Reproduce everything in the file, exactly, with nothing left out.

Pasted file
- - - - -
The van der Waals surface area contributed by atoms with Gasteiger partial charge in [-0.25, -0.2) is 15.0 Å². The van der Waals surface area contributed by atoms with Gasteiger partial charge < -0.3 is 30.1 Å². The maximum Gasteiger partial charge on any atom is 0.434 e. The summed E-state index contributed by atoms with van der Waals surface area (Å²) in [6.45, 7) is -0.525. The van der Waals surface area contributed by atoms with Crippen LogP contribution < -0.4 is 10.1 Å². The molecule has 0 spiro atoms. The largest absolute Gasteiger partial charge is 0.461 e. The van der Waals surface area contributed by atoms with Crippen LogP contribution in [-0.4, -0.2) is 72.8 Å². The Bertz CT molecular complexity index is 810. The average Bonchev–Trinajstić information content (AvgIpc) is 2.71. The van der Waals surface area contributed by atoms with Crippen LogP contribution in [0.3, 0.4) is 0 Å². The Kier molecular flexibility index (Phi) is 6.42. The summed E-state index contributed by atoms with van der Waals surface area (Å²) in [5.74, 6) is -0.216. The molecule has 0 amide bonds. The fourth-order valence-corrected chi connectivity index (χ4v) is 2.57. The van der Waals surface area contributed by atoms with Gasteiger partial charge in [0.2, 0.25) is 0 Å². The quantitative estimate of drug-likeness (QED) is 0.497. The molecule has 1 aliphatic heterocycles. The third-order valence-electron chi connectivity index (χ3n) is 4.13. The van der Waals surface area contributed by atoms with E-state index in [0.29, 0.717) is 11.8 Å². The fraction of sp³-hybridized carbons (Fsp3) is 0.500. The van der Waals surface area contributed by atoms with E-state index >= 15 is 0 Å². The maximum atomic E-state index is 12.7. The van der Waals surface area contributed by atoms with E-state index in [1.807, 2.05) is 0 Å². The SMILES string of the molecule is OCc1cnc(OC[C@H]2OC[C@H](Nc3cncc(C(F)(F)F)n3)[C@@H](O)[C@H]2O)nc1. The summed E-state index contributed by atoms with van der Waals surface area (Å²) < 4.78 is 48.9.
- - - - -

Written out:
The van der Waals surface area contributed by atoms with Gasteiger partial charge in [-0.25, -0.2) is 15.0 Å². The van der Waals surface area contributed by atoms with Gasteiger partial charge < -0.3 is 30.1 Å². The maximum Gasteiger partial charge on any atom is 0.434 e. The summed E-state index contributed by atoms with van der Waals surface area (Å²) in [6.45, 7) is -0.525. The van der Waals surface area contributed by atoms with Crippen LogP contribution < -0.4 is 10.1 Å². The molecule has 0 spiro atoms. The largest absolute Gasteiger partial charge is 0.461 e. The van der Waals surface area contributed by atoms with Crippen LogP contribution in [-0.4, -0.2) is 72.8 Å². The Bertz CT molecular complexity index is 810. The average Bonchev–Trinajstić information content (AvgIpc) is 2.71. The van der Waals surface area contributed by atoms with Crippen LogP contribution in [0.3, 0.4) is 0 Å². The Kier molecular flexibility index (Phi) is 6.42. The summed E-state index contributed by atoms with van der Waals surface area (Å²) in [5.74, 6) is -0.216. The molecule has 0 amide bonds. The fourth-order valence-corrected chi connectivity index (χ4v) is 2.57. The van der Waals surface area contributed by atoms with Gasteiger partial charge in [0.2, 0.25) is 0 Å². The quantitative estimate of drug-likeness (QED) is 0.497. The molecule has 1 aliphatic heterocycles. The third-order valence-electron chi connectivity index (χ3n) is 4.13. The van der Waals surface area contributed by atoms with E-state index in [0.29, 0.717) is 11.8 Å². The fraction of sp³-hybridized carbons (Fsp3) is 0.500. The van der Waals surface area contributed by atoms with E-state index >= 15 is 0 Å². The maximum atomic E-state index is 12.7. The van der Waals surface area contributed by atoms with E-state index in [1.807, 2.05) is 0 Å². The SMILES string of the molecule is OCc1cnc(OC[C@H]2OC[C@H](Nc3cncc(C(F)(F)F)n3)[C@@H](O)[C@H]2O)nc1. The summed E-state index contributed by atoms with van der Waals surface area (Å²) < 4.78 is 48.9.